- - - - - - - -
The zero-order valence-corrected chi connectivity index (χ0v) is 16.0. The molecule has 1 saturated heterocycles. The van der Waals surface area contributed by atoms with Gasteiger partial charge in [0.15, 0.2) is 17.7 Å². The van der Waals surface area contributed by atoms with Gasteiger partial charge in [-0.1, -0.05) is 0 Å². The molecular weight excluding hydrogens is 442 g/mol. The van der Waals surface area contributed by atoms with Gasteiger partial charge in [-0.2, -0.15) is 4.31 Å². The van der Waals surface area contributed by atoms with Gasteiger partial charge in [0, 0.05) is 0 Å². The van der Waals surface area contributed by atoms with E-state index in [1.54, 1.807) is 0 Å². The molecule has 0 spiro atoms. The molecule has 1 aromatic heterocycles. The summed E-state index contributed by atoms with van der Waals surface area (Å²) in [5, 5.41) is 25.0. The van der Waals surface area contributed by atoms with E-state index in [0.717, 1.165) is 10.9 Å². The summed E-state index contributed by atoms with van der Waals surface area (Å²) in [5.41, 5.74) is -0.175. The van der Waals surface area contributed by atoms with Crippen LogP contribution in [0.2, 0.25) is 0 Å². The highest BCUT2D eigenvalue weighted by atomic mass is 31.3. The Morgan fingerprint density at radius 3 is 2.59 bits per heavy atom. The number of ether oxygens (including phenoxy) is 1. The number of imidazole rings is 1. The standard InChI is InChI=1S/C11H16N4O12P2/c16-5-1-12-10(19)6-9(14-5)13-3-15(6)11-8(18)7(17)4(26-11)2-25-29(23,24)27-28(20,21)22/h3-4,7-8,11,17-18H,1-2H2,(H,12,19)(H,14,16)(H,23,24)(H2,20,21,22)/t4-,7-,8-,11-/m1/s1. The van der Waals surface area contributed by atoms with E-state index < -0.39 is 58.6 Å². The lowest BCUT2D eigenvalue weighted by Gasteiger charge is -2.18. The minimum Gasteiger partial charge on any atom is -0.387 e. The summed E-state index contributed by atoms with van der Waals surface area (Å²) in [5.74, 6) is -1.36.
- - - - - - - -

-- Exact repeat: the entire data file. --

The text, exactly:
The zero-order valence-corrected chi connectivity index (χ0v) is 16.0. The molecule has 1 saturated heterocycles. The van der Waals surface area contributed by atoms with Gasteiger partial charge in [0.15, 0.2) is 17.7 Å². The van der Waals surface area contributed by atoms with Gasteiger partial charge in [-0.1, -0.05) is 0 Å². The molecular weight excluding hydrogens is 442 g/mol. The van der Waals surface area contributed by atoms with Gasteiger partial charge in [-0.2, -0.15) is 4.31 Å². The van der Waals surface area contributed by atoms with Gasteiger partial charge in [0, 0.05) is 0 Å². The van der Waals surface area contributed by atoms with E-state index in [1.54, 1.807) is 0 Å². The molecule has 0 spiro atoms. The molecule has 1 aromatic heterocycles. The summed E-state index contributed by atoms with van der Waals surface area (Å²) in [5, 5.41) is 25.0. The van der Waals surface area contributed by atoms with E-state index in [0.717, 1.165) is 10.9 Å². The summed E-state index contributed by atoms with van der Waals surface area (Å²) in [5.41, 5.74) is -0.175. The van der Waals surface area contributed by atoms with Crippen LogP contribution in [0.2, 0.25) is 0 Å². The highest BCUT2D eigenvalue weighted by atomic mass is 31.3. The Morgan fingerprint density at radius 3 is 2.59 bits per heavy atom. The number of ether oxygens (including phenoxy) is 1. The number of imidazole rings is 1. The standard InChI is InChI=1S/C11H16N4O12P2/c16-5-1-12-10(19)6-9(14-5)13-3-15(6)11-8(18)7(17)4(26-11)2-25-29(23,24)27-28(20,21)22/h3-4,7-8,11,17-18H,1-2H2,(H,12,19)(H,14,16)(H,23,24)(H2,20,21,22)/t4-,7-,8-,11-/m1/s1. The van der Waals surface area contributed by atoms with E-state index < -0.39 is 58.6 Å². The lowest BCUT2D eigenvalue weighted by Gasteiger charge is -2.18. The minimum Gasteiger partial charge on any atom is -0.387 e. The summed E-state index contributed by atoms with van der Waals surface area (Å²) in [5.74, 6) is -1.36.